INSTITUTO DE ANTROPOLOGIA DE CORDOBA
Unidad Ejecutora - UE
congresos y reuniones científicas
A diachronic study of activity in Portugal using entheseal changes
SALEGA, SOLEDAD; HENDERSON, CHARLOTTE; SILVA, ANA MARIA
Congreso; Working your fingers to the bone. A interdisciplinary conference on identifying occupation from the skeleton.; 2016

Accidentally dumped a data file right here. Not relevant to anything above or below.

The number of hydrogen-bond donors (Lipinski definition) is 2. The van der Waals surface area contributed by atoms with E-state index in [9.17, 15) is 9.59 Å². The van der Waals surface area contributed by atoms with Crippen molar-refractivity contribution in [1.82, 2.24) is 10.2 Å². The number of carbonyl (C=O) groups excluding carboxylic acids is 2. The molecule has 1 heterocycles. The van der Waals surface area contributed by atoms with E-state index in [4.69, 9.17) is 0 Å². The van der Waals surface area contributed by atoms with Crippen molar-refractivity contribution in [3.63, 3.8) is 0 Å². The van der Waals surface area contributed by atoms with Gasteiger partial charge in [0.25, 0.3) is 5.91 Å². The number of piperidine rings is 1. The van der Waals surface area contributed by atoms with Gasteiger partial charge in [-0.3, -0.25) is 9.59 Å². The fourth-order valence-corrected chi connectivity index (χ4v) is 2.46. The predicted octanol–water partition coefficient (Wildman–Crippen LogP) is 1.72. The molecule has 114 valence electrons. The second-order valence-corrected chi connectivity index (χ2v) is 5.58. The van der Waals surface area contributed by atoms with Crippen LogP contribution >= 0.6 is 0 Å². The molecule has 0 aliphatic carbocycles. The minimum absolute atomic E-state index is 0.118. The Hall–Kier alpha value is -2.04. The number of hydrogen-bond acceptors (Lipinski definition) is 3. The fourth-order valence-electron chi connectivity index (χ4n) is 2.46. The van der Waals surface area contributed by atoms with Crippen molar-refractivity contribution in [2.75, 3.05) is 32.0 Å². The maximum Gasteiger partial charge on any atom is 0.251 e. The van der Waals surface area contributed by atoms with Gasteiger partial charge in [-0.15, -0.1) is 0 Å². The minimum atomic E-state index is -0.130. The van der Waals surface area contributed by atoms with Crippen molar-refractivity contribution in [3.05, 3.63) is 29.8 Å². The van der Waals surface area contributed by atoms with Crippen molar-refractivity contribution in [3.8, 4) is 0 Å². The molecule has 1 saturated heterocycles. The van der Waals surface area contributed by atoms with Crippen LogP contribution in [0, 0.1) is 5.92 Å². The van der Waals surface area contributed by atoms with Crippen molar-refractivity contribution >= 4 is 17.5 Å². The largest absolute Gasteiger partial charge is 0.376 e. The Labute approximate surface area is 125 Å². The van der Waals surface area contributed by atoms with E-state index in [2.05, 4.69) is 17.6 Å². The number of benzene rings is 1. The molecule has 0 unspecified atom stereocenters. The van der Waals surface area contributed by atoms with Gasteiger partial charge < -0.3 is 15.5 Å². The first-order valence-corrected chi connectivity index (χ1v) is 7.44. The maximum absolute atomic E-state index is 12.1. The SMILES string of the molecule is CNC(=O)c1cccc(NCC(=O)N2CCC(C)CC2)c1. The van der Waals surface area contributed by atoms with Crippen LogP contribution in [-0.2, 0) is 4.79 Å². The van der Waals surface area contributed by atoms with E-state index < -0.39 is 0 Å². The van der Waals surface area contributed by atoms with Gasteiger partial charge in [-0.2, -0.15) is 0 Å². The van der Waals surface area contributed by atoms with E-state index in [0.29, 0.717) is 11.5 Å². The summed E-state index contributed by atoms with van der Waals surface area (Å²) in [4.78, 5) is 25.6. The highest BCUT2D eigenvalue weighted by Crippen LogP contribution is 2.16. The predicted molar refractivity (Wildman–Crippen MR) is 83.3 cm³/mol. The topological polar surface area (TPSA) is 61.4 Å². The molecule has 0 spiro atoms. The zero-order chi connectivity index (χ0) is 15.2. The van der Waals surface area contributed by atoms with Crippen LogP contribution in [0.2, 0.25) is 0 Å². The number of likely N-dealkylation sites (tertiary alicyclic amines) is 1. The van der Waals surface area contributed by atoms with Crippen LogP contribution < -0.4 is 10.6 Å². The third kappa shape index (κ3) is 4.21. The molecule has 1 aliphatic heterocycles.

Introduction: The aim of this work is to study the changes in entheseal change frequency through time in Portugal to assess the effect of increased urbanisation and industrialisation. Previous research has found that agriculturalists have the lowest frequency of entheseal changes in the past, with hunter-gatherers the second highest and those living in an industrial setting having the highest frequencies. However, this study was a meta-analysis of previously published papers and was subject to several limiting factors, such as inter-observer error. But more seriously, the method used to record entheseal changes was not biologically appropriate. This study therefore aims to address these issues by using a newly devised biologically appropriate recording method, and using one observer to record all entheseal changes.Materials and Methods: To achieve this aim one researcher recorded eleven entheses (upper and lower limb), in right and left sides, using the new Coimbra method for recording entheses (Henderson et al. 2015). Eight archaeological sites were recorded; these were predominantly medieval (due to preservation issues) different socio-economic status sites and with different economic practices.Results: The results show that different sites have very different profiles of frequencies of each feature. Trends in the upper limb are more disparate than in the lower limb, with the triceps surae enthesis having the most consistent pattern of changes between sites.Discussion: Activity is not the only explanatory factor in these results, different age and sex profiles contribute to the different trends. Small sample sizes in the individual sites also contribute to high frequencies of some changes. However, this approach is vital to understand temporal trends in entheseal changes.References: Henderson CY, Mariotti V, Pany-Kucera D, Villotte S, Wilczak C. 2015. The new ?Coimbra method?: a biologically appropriate method for recording specific features of fibrocartilaginous entheseal changes. Int. J. Osteoarchaeol., doi: 10.1002/oa.2477.